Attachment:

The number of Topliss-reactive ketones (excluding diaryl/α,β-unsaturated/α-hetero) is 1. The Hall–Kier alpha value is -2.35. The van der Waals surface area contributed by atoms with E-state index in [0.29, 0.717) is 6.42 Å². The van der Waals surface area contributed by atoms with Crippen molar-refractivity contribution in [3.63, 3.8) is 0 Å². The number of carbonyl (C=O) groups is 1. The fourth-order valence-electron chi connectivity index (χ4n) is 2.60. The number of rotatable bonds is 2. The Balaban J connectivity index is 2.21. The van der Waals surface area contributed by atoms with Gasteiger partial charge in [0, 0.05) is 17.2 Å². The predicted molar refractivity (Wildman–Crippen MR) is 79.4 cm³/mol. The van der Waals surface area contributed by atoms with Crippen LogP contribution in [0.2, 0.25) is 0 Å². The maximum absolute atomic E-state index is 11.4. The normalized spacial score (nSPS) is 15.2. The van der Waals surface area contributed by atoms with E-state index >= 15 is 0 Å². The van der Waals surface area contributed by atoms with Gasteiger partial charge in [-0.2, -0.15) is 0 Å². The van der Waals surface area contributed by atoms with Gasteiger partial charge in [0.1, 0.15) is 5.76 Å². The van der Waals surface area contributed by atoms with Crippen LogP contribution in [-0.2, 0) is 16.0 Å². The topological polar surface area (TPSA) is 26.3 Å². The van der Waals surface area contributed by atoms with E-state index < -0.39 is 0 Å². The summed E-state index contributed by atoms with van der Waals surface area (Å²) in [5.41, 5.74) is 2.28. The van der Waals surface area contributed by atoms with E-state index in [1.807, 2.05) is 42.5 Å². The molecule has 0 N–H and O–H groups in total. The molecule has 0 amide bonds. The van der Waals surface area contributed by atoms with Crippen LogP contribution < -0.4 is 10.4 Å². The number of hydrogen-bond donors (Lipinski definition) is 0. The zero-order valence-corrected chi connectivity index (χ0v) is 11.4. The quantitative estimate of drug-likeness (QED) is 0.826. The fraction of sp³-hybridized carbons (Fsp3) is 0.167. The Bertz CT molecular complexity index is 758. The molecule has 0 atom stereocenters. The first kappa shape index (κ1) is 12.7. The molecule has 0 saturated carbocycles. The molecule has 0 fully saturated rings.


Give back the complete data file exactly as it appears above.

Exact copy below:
The number of Topliss-reactive ketones (excluding diaryl/α,β-unsaturated/α-hetero) is 1. The Hall–Kier alpha value is -2.35. The van der Waals surface area contributed by atoms with E-state index in [0.29, 0.717) is 6.42 Å². The van der Waals surface area contributed by atoms with Crippen molar-refractivity contribution in [3.63, 3.8) is 0 Å². The number of carbonyl (C=O) groups is 1. The fourth-order valence-electron chi connectivity index (χ4n) is 2.60. The number of rotatable bonds is 2. The Balaban J connectivity index is 2.21. The van der Waals surface area contributed by atoms with Gasteiger partial charge in [0, 0.05) is 17.2 Å². The predicted molar refractivity (Wildman–Crippen MR) is 79.4 cm³/mol. The van der Waals surface area contributed by atoms with Crippen LogP contribution in [0.2, 0.25) is 0 Å². The maximum absolute atomic E-state index is 11.4. The normalized spacial score (nSPS) is 15.2. The van der Waals surface area contributed by atoms with E-state index >= 15 is 0 Å². The van der Waals surface area contributed by atoms with Gasteiger partial charge in [-0.2, -0.15) is 0 Å². The van der Waals surface area contributed by atoms with Gasteiger partial charge in [0.1, 0.15) is 5.76 Å². The van der Waals surface area contributed by atoms with Crippen LogP contribution in [-0.2, 0) is 16.0 Å². The topological polar surface area (TPSA) is 26.3 Å². The van der Waals surface area contributed by atoms with E-state index < -0.39 is 0 Å². The summed E-state index contributed by atoms with van der Waals surface area (Å²) in [5.41, 5.74) is 2.28. The van der Waals surface area contributed by atoms with E-state index in [1.807, 2.05) is 42.5 Å². The molecule has 0 N–H and O–H groups in total. The molecule has 0 amide bonds. The van der Waals surface area contributed by atoms with Crippen LogP contribution < -0.4 is 10.4 Å². The number of hydrogen-bond donors (Lipinski definition) is 0. The zero-order valence-corrected chi connectivity index (χ0v) is 11.4. The quantitative estimate of drug-likeness (QED) is 0.826. The fraction of sp³-hybridized carbons (Fsp3) is 0.167. The Bertz CT molecular complexity index is 758. The molecule has 0 atom stereocenters. The first kappa shape index (κ1) is 12.7. The molecule has 0 saturated carbocycles. The molecule has 0 fully saturated rings.